A&A 376, 302-309 (2001)
Observatory, PO Box 14, 00014 University of Helsinki, Finland
Received 23 April 2001 / Accepted 26 June 2001
I show that the lightcurves of freely precessing asteroids can be analyzed using basically the same methods as with objects in relaxed rotation. At least two different observation geometries (with respect to the angular momentum vector) are needed for a unique full solution; an informative basic model can be constructed at only one geometry, if the observations span several precession cycles. Even noisy data yield a good estimate of the dynamical parameters, whereas accurate data are required for a good shape solution.
Key words: methods: numerical - techniques: photometric - minor planets, asteroids - celestial mechanics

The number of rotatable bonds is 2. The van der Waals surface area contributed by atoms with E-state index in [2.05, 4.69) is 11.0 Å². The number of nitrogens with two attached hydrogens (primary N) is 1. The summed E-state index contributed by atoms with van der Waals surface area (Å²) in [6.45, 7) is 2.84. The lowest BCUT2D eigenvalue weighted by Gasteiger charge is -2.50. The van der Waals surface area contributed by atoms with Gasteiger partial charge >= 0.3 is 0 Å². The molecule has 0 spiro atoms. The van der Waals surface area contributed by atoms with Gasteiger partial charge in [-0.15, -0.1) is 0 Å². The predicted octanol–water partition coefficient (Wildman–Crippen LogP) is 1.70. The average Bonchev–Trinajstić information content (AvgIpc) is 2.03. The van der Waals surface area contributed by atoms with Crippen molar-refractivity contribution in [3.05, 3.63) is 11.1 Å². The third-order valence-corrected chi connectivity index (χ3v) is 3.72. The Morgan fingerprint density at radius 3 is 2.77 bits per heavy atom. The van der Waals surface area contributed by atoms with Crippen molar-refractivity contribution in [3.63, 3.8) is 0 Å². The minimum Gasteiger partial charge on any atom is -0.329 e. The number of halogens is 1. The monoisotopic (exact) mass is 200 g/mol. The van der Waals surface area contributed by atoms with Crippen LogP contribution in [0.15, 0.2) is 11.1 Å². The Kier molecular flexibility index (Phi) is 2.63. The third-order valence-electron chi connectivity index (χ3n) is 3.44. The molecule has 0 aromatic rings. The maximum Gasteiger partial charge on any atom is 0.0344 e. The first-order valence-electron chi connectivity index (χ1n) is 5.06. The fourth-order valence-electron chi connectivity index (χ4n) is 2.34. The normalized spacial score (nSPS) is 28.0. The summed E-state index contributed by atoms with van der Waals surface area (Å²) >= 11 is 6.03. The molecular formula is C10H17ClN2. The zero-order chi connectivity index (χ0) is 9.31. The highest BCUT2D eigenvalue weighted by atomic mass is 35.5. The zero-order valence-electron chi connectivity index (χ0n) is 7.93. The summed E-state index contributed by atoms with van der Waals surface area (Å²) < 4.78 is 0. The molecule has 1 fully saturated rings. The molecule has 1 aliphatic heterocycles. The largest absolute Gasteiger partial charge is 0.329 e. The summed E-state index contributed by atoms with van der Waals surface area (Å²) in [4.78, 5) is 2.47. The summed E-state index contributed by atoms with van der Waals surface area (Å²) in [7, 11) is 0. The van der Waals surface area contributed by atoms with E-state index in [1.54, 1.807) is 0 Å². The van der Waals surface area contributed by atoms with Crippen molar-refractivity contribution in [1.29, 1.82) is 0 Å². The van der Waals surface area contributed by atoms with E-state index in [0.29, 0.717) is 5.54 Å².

Most asteroid lightcurves are single-periodic and thus imply that the rotational state of the object is relaxed, i.e., that the asteroid rotates about the axis corresponding to its maximum moment of inertia, and this axis is aligned with the angular momentum vector. Several lightcurves, however, exhibit double-periodic behaviour. In most of these cases the object has been shown to be a binary asteroid either by lightcurve analysis (Pravec & Hahn 1997; Mottola & Lahulla 2000) or by direct imaging. So far, few asteroids have been suspected or found to be in an excited state of rotation, i.e., precessing. This is a direct consequence of the fact that no real object is completely rigid: tumbling motion causes the asteroid to lose rotational energy and thus reach the relaxed state in a relatively short time interval (Harris 1994). Indeed, to date, the only complete analysis of a tumbling asteroid is that of 4179 Toutatis based on radar images (Hudson & Ostro 1998). However, collisions and other fast perturbative events ensure that the supply of precessing asteroids is never exhausted. With the growing number of observations, lightcurves of potential precessing targets are certain to be measured every now and then. Small Near-Earth Objects are natural candidates for such observations: as the body size decreases, relaxation time increases while the time intervals between significant collisions decrease. The major bonus in observing a precessing asteroid is that only a short observation span is needed to construct a model since, due to the complicated motion, the dynamical parameters leave strong fingerprints on the lightcurve, and all parts of the target are usually seen and illuminated within a short period of time.